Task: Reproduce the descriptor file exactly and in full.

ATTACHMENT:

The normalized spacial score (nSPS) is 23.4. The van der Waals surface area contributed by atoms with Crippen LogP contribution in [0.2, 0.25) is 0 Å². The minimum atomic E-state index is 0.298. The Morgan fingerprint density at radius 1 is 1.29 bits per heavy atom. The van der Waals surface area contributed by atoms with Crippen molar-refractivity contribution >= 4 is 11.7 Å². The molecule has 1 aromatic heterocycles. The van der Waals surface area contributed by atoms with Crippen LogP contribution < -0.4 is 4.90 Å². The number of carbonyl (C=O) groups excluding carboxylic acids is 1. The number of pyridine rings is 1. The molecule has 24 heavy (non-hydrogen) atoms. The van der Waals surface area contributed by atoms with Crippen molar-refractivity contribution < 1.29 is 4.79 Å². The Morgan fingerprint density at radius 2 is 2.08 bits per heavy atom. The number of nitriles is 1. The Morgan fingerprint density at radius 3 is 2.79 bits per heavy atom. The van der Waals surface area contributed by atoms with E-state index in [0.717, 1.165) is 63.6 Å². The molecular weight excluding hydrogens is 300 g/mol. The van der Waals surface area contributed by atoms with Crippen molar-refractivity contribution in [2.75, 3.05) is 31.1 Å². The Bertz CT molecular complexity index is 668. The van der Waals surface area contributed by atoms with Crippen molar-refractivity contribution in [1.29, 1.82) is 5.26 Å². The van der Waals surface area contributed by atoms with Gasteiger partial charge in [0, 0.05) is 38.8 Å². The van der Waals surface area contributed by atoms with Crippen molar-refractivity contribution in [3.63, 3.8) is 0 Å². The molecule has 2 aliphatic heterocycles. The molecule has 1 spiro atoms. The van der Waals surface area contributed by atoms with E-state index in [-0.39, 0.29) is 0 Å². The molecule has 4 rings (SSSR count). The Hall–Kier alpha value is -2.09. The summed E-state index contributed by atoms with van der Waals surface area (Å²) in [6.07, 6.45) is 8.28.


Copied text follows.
The normalized spacial score (nSPS) is 23.4. The van der Waals surface area contributed by atoms with Crippen LogP contribution in [0.2, 0.25) is 0 Å². The minimum atomic E-state index is 0.298. The Morgan fingerprint density at radius 1 is 1.29 bits per heavy atom. The van der Waals surface area contributed by atoms with Crippen molar-refractivity contribution >= 4 is 11.7 Å². The molecule has 1 aromatic heterocycles. The van der Waals surface area contributed by atoms with Crippen LogP contribution < -0.4 is 4.90 Å². The number of carbonyl (C=O) groups excluding carboxylic acids is 1. The number of pyridine rings is 1. The molecule has 24 heavy (non-hydrogen) atoms. The van der Waals surface area contributed by atoms with Crippen molar-refractivity contribution < 1.29 is 4.79 Å². The Morgan fingerprint density at radius 2 is 2.08 bits per heavy atom. The number of nitriles is 1. The Morgan fingerprint density at radius 3 is 2.79 bits per heavy atom. The van der Waals surface area contributed by atoms with E-state index in [0.717, 1.165) is 63.6 Å². The molecular weight excluding hydrogens is 300 g/mol. The van der Waals surface area contributed by atoms with Crippen molar-refractivity contribution in [2.75, 3.05) is 31.1 Å². The Bertz CT molecular complexity index is 668. The van der Waals surface area contributed by atoms with Crippen molar-refractivity contribution in [1.29, 1.82) is 5.26 Å². The van der Waals surface area contributed by atoms with Gasteiger partial charge in [0, 0.05) is 38.8 Å². The van der Waals surface area contributed by atoms with Crippen molar-refractivity contribution in [3.63, 3.8) is 0 Å². The molecule has 2 aliphatic heterocycles. The molecule has 1 spiro atoms. The van der Waals surface area contributed by atoms with E-state index in [-0.39, 0.29) is 0 Å². The molecule has 4 rings (SSSR count). The Hall–Kier alpha value is -2.09. The summed E-state index contributed by atoms with van der Waals surface area (Å²) in [6.07, 6.45) is 8.28.